Mr Wheatley: Not in quite that way. Using results published each year I can show you the first quarter's releases. The first quarter's releases are a tranche of offenders including those who are on community sentences, so it is both prison and probation. They are followed up for a full year with a proper gap to make sure we have all the convictions. The results are published showing the rate and frequency of re-offending by sentence, age and sex. There are lots of data. That is changing over time. The research techniques needed to work out which things make a difference are incredibly complicated. You would normally need to do random controlled trials in which everything else remained static. Take an individual prisoner who is greeted in reception by a particularly powerful officer who is able to persuade him to be different. Then he undertakes an offending behaviour programme and education. In the mean time he is de-toxed and comes off drugs. The Probation Service links the individual to a group outside to support him in coming off drugs, find him accommodation and supervise him. How do you work out which of those things has made a difference? It is very complicated. It may be the reception officer, the Probation Service at the end or the drug treatment. It is probably a combination of all of them, but it is not easy to do and I would be foolish if I said I had a pat answer to that.

  Q134  Mr Winnick: What is the prison population as of today, yesterday or whatever?

  Mr Wheatley: Friday's figures which are published show there were 82,761.

  Q135  Mr Winnick: As I understand it, the Ministry of Justice will increase capacity to somewhere in the region of 96,000 by 2014.

  Mr Wheatley: That is the plan.

  Q136  Mr Winnick: In 2002 the Social Exclusion Unit said that the current balance of resources did not enable the Prison and Probation Services to deliver beneficial education and rehabilitation programmes to "anything like the number who need them". What has been the position since 2002?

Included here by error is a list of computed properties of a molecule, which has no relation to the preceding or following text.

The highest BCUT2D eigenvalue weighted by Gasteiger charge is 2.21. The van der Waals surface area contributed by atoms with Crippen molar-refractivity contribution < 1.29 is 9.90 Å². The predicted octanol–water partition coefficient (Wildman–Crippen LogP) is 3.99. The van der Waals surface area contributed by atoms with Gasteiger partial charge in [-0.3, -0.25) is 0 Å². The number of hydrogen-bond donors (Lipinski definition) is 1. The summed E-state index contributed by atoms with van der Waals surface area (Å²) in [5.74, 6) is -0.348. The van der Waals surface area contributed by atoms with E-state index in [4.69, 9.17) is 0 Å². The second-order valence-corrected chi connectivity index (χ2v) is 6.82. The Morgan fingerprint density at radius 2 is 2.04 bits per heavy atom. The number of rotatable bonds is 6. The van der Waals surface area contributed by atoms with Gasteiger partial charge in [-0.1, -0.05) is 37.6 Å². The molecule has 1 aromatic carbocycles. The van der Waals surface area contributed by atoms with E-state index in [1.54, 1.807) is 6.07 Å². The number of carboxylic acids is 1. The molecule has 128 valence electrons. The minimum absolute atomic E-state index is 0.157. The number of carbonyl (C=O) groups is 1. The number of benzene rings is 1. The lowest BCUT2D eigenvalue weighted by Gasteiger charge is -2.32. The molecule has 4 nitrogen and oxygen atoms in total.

Mr Wheatley: Probation and prison resources for reducing re-offending per head for the people we are looking after have gone up substantially. It has tripled for education and gone up 15 times for drug treatment. Looking at the data, my maths are not good but an increase from £745 to £4,300 is more than a quadrupling of resources. One has to take account of inflation. There has been a substantial increase. I do not expect these increases to continue but I expect to be able to maintain what we are doing at the moment. The resources for reducing re-offending have substantially increased and produced a measurable result.

  Q137  Mr Winnick: I do not question what you have just said but, however true that is, is it not a fact that a prison population of 83,000 means that the prisons are hopelessly overcrowded?

  Mr Wheatley: They are not hopelessly overcrowded because we will not overcrowd them more than we think we can safely do, and we take that operational judgment carefully. They are crowded.

  Q138  Mr Winnick: To say the least!

  Mr Wheatley: Having said that, the capacity in the system is over 86,000. Currently, I have available 86,000 places and we are now looking after under 83,000 prisoners. This is a time of year when the numbers are always low. There is seasonality in the prison population caused by Christmas. Nobody can quite work out why that is, but I can speculate without giving a straightforward answer. We have spare capacity at the moment and we are not hopelessly overcrowded. We are slightly less overcrowded than we have been and we will not overcrowd to a level that we think makes prisons hopeless.

  Q139  Mr Winnick: Therefore, reports about the difficulty in finding accommodation for prisoners and all the rest of it do not really reflect the situation?

  Mr Wheatley: We have been very near to maximum capacity on a number of occasions over the past seven or eight years, and before that. This is not a new problem. At that point we are moving prisoners around from prison to prison to make the maximum use of the estate. That is difficult and I do not try to minimise it. At the moment we do not have to do that. There is some seasonality in it. But the government is building so we can contain the population without being in a hopeless position.

  Q140  Martin Salter: I may have misheard you, but did you say at one point that the Ministry of Justice planned to increase the capacity of prisons to 96,000?

  Mr Wheatley: Yes.

  Q141  Martin Salter: Is that not predicated on the assumption that people choose to commit crime and receive custodial sentences?